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Politics and Government

Oklahoma Congressional Delegation Reacts To President Obama's Budget Proposal

U.S. Sen. James Lankford  says the budget proposal President Obama unveiled Monday doesn't address the drivers of the country's debt or encourage private sector growth.

Lankford said in a statement Monday the executive budget doesn't respect discretionary sequestration caps, and called the 7 percent increase in federal spending "reckless."

"That would be the equivalent to someone who's having a tough time making their credit car payments, but when they get a job, or when they get a raise, they say, 'Great. I got a raise. I'm going to buy a brand-new TV for the Super Bowl tonight, and put even more on my credit card,' instead of paying down debt," Lankford told Fox News' Shannon Bream during a wide-ranging interview that also focused on the U.S. response to self-proclaimed Islamic State militants. "If the economy’s doing better, terrific. Let’s start paying down debt. Let’s get us back into balance, not just accelerate and keep spending more.”

Lankford's colleague in the chamber, U.S. Sen. Jim Inhofe, criticized infrastructure, energy, environment and defense spending in the the president's $4 trillion budget request submitted to Congress Monday.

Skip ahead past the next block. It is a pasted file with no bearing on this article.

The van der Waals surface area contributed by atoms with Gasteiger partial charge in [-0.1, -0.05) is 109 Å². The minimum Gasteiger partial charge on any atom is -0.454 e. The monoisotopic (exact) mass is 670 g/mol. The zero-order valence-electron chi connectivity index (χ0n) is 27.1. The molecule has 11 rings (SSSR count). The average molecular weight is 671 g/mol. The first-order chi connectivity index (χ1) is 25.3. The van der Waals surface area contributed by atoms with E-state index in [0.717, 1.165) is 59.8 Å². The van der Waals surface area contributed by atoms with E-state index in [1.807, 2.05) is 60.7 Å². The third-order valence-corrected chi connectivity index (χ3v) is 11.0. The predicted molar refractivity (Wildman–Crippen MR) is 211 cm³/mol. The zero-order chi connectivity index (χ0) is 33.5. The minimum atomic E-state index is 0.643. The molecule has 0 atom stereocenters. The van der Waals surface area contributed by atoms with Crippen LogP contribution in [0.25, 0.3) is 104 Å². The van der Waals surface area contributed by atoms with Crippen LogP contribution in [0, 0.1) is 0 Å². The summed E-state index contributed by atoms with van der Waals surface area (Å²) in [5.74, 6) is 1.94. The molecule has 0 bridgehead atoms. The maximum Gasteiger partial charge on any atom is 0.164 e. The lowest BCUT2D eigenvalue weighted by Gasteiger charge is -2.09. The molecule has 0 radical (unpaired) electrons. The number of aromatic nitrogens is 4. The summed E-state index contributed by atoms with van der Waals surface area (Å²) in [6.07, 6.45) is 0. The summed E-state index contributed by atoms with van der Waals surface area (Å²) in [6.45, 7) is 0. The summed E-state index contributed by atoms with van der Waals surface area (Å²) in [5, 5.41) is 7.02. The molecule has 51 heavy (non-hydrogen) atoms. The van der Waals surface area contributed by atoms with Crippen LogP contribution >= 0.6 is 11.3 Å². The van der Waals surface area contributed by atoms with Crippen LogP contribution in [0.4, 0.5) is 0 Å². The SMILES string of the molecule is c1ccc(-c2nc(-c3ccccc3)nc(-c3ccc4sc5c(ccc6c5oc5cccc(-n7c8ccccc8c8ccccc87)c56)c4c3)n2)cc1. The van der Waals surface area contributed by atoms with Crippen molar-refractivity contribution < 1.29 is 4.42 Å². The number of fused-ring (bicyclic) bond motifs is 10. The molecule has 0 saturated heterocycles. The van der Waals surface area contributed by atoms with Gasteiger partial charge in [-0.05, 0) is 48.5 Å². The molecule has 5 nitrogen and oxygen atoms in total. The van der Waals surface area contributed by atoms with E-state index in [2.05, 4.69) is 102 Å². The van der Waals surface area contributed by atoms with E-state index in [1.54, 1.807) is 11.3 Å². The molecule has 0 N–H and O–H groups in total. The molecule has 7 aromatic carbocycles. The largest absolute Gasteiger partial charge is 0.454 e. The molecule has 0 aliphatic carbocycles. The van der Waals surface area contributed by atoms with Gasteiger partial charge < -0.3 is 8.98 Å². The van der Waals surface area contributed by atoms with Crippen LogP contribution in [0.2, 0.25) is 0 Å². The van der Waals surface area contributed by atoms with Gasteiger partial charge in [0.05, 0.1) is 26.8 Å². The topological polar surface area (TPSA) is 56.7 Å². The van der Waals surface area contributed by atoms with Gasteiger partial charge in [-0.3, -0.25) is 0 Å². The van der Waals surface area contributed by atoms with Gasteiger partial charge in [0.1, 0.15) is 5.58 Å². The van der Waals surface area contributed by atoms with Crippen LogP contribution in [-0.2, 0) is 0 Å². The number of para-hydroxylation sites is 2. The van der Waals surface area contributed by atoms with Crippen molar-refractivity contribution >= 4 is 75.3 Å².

"The president’s proposal continues to downsize our military by 11,300 personnel and seeks to authorize another BRAC round in 2017," Inhofe said in a statement. "Our military is already too small to meet global national security requirements. It takes not only adequate military resources, but also a robust personnel base to communicate strength and resolve to our enemies.”

U.S. Rep. Tom Cole said the president failed to recommend changes to the Social Security Disability Fund, or call for entitlement and tax reform. 

“For the fifth straight year, the president’s wish list to Congress is clearly dead upon arrival and does not stand the slightest chance of becoming law," Cole said in a statement.

First District Congressman Jim Bridenstine called the budget proposal "laughable" on his Facebook page, and Second District Representative Markwayne Mullin said on social media the president proposed more tax-and-spend policies, rather than serious solutions.


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